Friday, January 20, 2017

Weekly Meal Plan #3

We're back with a week's worth of delicious recipes. I can't wait to try that Guava Cheesecake!

For those of you that watch ABC's The Bachelor, they are going to a dairy farm on Monday!! In the spirit of getting ready for their big trip, here are 10 facts about dairy farming!

Looks like Chris Soules finally found himself a farm girl ;)

10. Did you know cows get a 2 month vacation before having their baby? This is called the dry period where they are not producing milk and instead those nutrients are going to grow that baby.

9. Baby calves are rather large. A Holstein (black and white) calf can be about 90 pounds. Jerseys (the little brown cows) are lighter. Regardless, they're big!

8. You cannot tip over a cow. At over 1,000 pounds (and sometimes upwards of 1400 pounds), good luck trying to tip them over. Especially because...

7. Cows can smell you coming from about 6 miles away. Wow! Good luck surprising them.

6. Baby calves represent the best genetics on the farm, so it's always important to make sure they get the best start possible. So with that in mind, day 1 is important and involves...

5. Making sure they get colostrum as soon as possible, piercing their ears for their new earrings (ear tags with their name/number in the herd...this makes tracking their health throughout their life much easier), dipping their navel with iodine to keep any bacteria out that may cause an infection, and making sure they are moving around and doing well. Colostrum is the first milk a cow produces after giving birth and is full of antibodies to kick start the calf's immune system. Next comes their big move...

4. To individual pens or hutches. It's important that calves have individualized attention and that they are eating (drinking milk) enough and are healthy. Mama also gets individualized attention. You already learned how big cows are (about 1400 pounds) and that the 90 pound calf doesn't stand a chance if new mama doesn't pay attention and steps on it (I've seen it happen), or if she doesn't produce enough high-quality colostrum or milk for the calf or doesn't let the calf drink. Consistency is key. The health of the cows and calves are the top priority and direct many management decisions on a dairy farm.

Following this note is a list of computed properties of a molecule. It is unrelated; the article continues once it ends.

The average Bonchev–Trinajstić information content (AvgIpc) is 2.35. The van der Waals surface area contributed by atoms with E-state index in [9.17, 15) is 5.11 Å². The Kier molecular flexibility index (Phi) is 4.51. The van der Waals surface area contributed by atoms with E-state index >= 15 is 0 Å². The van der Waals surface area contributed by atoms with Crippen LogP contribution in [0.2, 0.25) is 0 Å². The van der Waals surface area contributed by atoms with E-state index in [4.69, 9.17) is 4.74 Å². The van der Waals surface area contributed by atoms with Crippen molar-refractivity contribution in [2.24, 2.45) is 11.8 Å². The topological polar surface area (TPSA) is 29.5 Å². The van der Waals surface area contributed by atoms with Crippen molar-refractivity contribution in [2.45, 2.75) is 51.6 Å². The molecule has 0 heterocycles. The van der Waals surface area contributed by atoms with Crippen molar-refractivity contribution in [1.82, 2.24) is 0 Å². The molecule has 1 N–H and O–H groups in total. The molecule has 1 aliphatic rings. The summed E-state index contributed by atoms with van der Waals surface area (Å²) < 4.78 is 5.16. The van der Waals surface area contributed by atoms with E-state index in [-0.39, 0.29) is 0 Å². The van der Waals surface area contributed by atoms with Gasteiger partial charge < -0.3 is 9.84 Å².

3. Most dairy cows have their own dietitian to keep them on track with their nutrition. I think the cows eat better than I do. Cows need different amounts of energy, fiber, protein, etc. during different stages of their lives and even throughout their lactation and a dairy cattle nutritionist helps make sure they get it.

2. They also have regular doctor visits. These routine home visits to the farm can include vaccinations to protect against disease, medical attention when needed, and just checking on the cow's overall well being. There is something to the "Happy Cows" saying. Happy cows are healthy cows and that is every dairy farmer's goal.

1. Milk is one of the most tested and regulated foods available. It's tested on the farm, by the milk hauler, at the processing plant and many other times throughout the supply chain. There is zero tolerance for antibiotic residue in milk and there are very stiff consequences, including potentially losing their license to sell milk. That's a huge deal. Want to learn more about how dairy farmers protect the milk supply from antibiotic residue? Click here.

With that in mind, let's get cooking!

Weekly Meal Plan #3

Enjoy a lighter, healthier version of Easy Fettuccino Alfredo from Organized Island without compromising on taste

Kimmi's Dairyland's Caramel Apple Pork Chops are a yummy way to celebrate a fabulous day!

What’s not to love about it?  Mom's Messy Miracles' Slow Cooker Pulled Pork Sliders looks amazing and they are super easy to make, thanks to the slow cooker!

BACON!  Yup, that's what is included in The Crumbly Cupcakes' Crock Pot Roasted Tomato Bacon Bisque.  You better believe I'm making this one!

My Fearless Kitchen's Fall-Off-The-Bone Roast Chicken is just what you need to finish the work week.  Besides being a top 'comfort food' favorite, Marybeth includes brining tips and shows you how to carve up your whole chicken.

Now that you have some time, put together Monkey Bread one night and enjoy it the next morning!

You pick the night you want to serve Guava Cheesecake.  Whichever one you select, it will be a winner!

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